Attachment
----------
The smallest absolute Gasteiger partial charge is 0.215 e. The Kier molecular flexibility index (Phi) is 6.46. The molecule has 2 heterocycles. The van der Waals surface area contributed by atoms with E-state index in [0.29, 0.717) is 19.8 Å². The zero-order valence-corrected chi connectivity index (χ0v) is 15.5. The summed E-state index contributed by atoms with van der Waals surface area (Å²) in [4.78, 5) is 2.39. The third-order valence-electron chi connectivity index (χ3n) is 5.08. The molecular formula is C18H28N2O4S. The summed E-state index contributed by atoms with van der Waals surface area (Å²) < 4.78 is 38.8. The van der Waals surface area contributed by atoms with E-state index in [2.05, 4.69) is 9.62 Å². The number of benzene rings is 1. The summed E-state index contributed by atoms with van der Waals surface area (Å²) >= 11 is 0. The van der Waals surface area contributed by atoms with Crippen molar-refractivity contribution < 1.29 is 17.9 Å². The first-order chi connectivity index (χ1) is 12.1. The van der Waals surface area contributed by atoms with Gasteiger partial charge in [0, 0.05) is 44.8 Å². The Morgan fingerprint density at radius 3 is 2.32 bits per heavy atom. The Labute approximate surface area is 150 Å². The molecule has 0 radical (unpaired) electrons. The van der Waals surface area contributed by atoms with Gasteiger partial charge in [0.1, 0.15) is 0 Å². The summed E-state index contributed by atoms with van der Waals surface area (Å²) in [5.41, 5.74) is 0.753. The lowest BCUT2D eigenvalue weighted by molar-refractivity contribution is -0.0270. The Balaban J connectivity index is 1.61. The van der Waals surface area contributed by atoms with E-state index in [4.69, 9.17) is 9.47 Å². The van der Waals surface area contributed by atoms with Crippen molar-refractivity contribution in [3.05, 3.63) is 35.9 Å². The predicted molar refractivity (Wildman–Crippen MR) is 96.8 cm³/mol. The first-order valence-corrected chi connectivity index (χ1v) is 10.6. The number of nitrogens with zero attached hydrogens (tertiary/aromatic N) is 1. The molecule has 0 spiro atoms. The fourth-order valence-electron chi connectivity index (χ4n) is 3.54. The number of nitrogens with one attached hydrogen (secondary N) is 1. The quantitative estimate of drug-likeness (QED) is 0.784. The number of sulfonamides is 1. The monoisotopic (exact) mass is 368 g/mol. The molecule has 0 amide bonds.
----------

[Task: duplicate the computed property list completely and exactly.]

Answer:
The smallest absolute Gasteiger partial charge is 0.215 e. The Kier molecular flexibility index (Phi) is 6.46. The molecule has 2 heterocycles. The van der Waals surface area contributed by atoms with E-state index in [0.29, 0.717) is 19.8 Å². The zero-order valence-corrected chi connectivity index (χ0v) is 15.5. The summed E-state index contributed by atoms with van der Waals surface area (Å²) in [4.78, 5) is 2.39. The third-order valence-electron chi connectivity index (χ3n) is 5.08. The molecular formula is C18H28N2O4S. The summed E-state index contributed by atoms with van der Waals surface area (Å²) < 4.78 is 38.8. The van der Waals surface area contributed by atoms with E-state index in [2.05, 4.69) is 9.62 Å². The number of benzene rings is 1. The summed E-state index contributed by atoms with van der Waals surface area (Å²) >= 11 is 0. The van der Waals surface area contributed by atoms with Crippen molar-refractivity contribution < 1.29 is 17.9 Å². The first-order chi connectivity index (χ1) is 12.1. The van der Waals surface area contributed by atoms with Gasteiger partial charge in [0, 0.05) is 44.8 Å². The Morgan fingerprint density at radius 3 is 2.32 bits per heavy atom. The Labute approximate surface area is 150 Å². The molecule has 0 radical (unpaired) electrons. The van der Waals surface area contributed by atoms with Gasteiger partial charge in [0.1, 0.15) is 0 Å². The summed E-state index contributed by atoms with van der Waals surface area (Å²) in [5.41, 5.74) is 0.753. The lowest BCUT2D eigenvalue weighted by molar-refractivity contribution is -0.0270. The Balaban J connectivity index is 1.61. The van der Waals surface area contributed by atoms with E-state index in [4.69, 9.17) is 9.47 Å². The van der Waals surface area contributed by atoms with Crippen molar-refractivity contribution in [3.05, 3.63) is 35.9 Å². The predicted molar refractivity (Wildman–Crippen MR) is 96.8 cm³/mol. The first-order valence-corrected chi connectivity index (χ1v) is 10.6. The number of nitrogens with zero attached hydrogens (tertiary/aromatic N) is 1. The molecule has 0 spiro atoms. The fourth-order valence-electron chi connectivity index (χ4n) is 3.54. The number of nitrogens with one attached hydrogen (secondary N) is 1. The quantitative estimate of drug-likeness (QED) is 0.784. The number of sulfonamides is 1. The monoisotopic (exact) mass is 368 g/mol. The molecule has 0 amide bonds.